Wednesday, 18 June 2014

First for Yorkshire- well, Cleveland!

Had the day off to take Sol on his second morning visit to infant school. After lunch, I headed north to the Clevelandic delights of Redcar where I was approached by two young ladies on the beach who asked me what all the excitement was about. I said I didn't know as I had just turned up, but I had come to look for an American bird... Down the beach and I was soon watching a flock of Common Scoters in the heaving swell off the beach. At a low angle, it wasn't easy, but I shortly picked up a drake scoter with a collosal blob of yellow butter on it's bill - the (American) Black Scoter! Not only a first for Yorkshire, but a British tick for me to boot. Smart. Over the next hour, I had several brief views including some slightly more prolonged views when the flock began feeding and came closer in. I satisfied myself that I wouldn't overlook one of these if I scanned a scoter flock again - the yellow was even visible when the bird had it's head tucked in.I got a bit distracted by news of a Marsh Warbler near York (which on checking later turned out to be mistaken identity), and shortly had to head home. So, another good bird in Yorkshire-ish!

No chance of a photo due to the heavy sea and bright light, so I pinched this off Vancouverislandbirds - which is an excellent website - please visit!

The Farne Islands, Northumberland

Spent an hour with my favourite birds, Arctic Terns on Inner Farne. The epic pong, ear splitting noise and dazzling sight of thousands of seabirds enthralled all, including our two nippers who thought the place was amazing. Sol was a bit freaked out by the dive-bombing terns but they were fascinated to see such beauty up close. Many of the Arctic Terns had just hatched tiny chicks, some right next to the path, enabling the kids to have wonderful views. This was a real privilege, marred only by some of the annoying fellow tourists who really didn't get how fortunate they were to witness this wonderful spectacle. If you've never been, then go. Soon!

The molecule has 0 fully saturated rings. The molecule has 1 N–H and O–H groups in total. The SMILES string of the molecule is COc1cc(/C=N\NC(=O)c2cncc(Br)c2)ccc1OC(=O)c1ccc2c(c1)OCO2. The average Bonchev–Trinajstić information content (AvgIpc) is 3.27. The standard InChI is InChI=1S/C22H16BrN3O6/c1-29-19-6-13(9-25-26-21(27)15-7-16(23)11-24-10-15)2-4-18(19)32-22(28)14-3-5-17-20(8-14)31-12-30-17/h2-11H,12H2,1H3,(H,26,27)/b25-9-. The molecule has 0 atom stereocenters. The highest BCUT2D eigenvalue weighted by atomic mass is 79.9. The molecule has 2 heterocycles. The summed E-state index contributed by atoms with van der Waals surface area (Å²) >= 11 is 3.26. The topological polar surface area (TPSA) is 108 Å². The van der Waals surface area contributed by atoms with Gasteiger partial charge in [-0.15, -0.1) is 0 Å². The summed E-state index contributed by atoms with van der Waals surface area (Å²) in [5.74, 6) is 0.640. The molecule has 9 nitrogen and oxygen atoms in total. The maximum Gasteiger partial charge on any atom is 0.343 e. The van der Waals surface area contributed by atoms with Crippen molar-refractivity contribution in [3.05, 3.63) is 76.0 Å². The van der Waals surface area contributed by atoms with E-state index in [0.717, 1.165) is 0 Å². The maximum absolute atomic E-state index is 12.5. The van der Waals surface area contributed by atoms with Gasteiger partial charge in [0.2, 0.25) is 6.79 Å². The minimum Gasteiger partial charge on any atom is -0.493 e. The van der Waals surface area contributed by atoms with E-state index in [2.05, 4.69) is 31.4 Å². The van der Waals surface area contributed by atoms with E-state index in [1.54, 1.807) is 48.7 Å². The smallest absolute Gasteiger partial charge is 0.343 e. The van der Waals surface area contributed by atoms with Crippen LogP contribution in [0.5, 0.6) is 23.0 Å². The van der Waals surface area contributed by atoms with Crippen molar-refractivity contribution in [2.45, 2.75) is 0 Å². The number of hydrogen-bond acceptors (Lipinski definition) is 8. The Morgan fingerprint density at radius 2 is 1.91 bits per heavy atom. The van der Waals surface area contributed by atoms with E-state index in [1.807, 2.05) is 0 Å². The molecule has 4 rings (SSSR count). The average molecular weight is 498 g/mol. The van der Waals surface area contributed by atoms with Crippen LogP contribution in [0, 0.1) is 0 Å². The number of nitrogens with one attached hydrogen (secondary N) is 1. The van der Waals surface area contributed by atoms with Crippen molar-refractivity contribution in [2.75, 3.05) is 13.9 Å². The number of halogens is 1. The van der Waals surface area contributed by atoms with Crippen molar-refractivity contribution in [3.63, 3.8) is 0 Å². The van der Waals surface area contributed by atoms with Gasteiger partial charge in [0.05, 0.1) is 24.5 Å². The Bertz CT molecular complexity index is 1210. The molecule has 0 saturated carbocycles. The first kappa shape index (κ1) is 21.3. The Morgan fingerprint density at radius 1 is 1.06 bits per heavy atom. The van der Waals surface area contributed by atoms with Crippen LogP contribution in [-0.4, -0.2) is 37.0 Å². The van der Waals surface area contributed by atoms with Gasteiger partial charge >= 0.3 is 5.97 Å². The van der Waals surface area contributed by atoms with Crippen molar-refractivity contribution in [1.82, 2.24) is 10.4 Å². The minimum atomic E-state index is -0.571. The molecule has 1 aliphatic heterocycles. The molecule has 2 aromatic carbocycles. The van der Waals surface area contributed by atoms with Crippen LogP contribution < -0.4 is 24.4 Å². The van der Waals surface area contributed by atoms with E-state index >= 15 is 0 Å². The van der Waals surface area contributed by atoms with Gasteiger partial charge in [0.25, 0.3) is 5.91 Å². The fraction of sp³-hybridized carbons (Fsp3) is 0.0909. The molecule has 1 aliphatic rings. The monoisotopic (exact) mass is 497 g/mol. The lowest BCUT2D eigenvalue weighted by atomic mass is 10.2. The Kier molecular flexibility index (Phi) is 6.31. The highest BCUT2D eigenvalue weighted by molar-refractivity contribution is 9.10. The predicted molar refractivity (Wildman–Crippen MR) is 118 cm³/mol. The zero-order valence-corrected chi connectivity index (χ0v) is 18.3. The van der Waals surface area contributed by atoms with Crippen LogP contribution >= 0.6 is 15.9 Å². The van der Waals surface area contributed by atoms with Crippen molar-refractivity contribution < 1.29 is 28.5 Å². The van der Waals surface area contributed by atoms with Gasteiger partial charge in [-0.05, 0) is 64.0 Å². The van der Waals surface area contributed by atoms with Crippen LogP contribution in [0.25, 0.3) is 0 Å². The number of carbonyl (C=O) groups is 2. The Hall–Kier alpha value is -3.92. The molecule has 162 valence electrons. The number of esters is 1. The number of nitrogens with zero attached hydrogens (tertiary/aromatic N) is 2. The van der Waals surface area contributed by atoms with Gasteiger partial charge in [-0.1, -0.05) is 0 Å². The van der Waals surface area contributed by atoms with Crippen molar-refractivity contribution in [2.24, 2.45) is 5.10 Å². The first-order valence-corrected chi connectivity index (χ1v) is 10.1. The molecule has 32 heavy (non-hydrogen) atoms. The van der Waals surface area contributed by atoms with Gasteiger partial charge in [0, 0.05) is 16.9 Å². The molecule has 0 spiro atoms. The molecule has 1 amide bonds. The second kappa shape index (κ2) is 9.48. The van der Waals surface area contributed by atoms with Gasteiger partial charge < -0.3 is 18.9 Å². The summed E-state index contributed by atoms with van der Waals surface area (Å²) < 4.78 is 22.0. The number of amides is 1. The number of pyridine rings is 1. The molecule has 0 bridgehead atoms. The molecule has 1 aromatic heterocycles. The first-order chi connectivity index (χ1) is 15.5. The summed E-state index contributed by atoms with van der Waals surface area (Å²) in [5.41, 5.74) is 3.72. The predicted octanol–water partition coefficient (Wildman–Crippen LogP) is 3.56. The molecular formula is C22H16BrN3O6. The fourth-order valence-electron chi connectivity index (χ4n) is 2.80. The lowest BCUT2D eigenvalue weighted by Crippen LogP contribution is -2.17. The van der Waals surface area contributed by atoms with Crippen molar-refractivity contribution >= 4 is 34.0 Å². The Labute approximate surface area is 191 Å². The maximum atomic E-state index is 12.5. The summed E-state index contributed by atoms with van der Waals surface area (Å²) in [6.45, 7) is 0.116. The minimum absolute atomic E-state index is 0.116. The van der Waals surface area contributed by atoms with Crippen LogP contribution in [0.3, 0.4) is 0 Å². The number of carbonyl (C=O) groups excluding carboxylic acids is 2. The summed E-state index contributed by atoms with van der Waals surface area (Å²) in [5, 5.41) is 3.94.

On Sunday, we called in at Amble. Sadly, the boat was full so I had to make do with distant scope views of c20 Roseate Terns flying around over their nestboxes by the buildings on Coquet Island. Very distinctive, even at long range, especially when harrased by the positively leaden Arctic Terns.

Sunday, 15 June 2014

When is a Brunnich's not a Brunnich's?

When it is a Common Guillemot choking on a fish! Scanning through hordes of auks off the Farnes yesterday and my heart nearly stopped when I saw a bill stripe! Looking a bit closer, it was a Common Guillemot with a fish seemingly stuck in it's throat.

May Lily

Went plant twitching with Adelaide to see May Lily at one of only four sites in the UK. A nice plant, growing in shade on acid soils.Addie was pleased, as her middle name is Lily.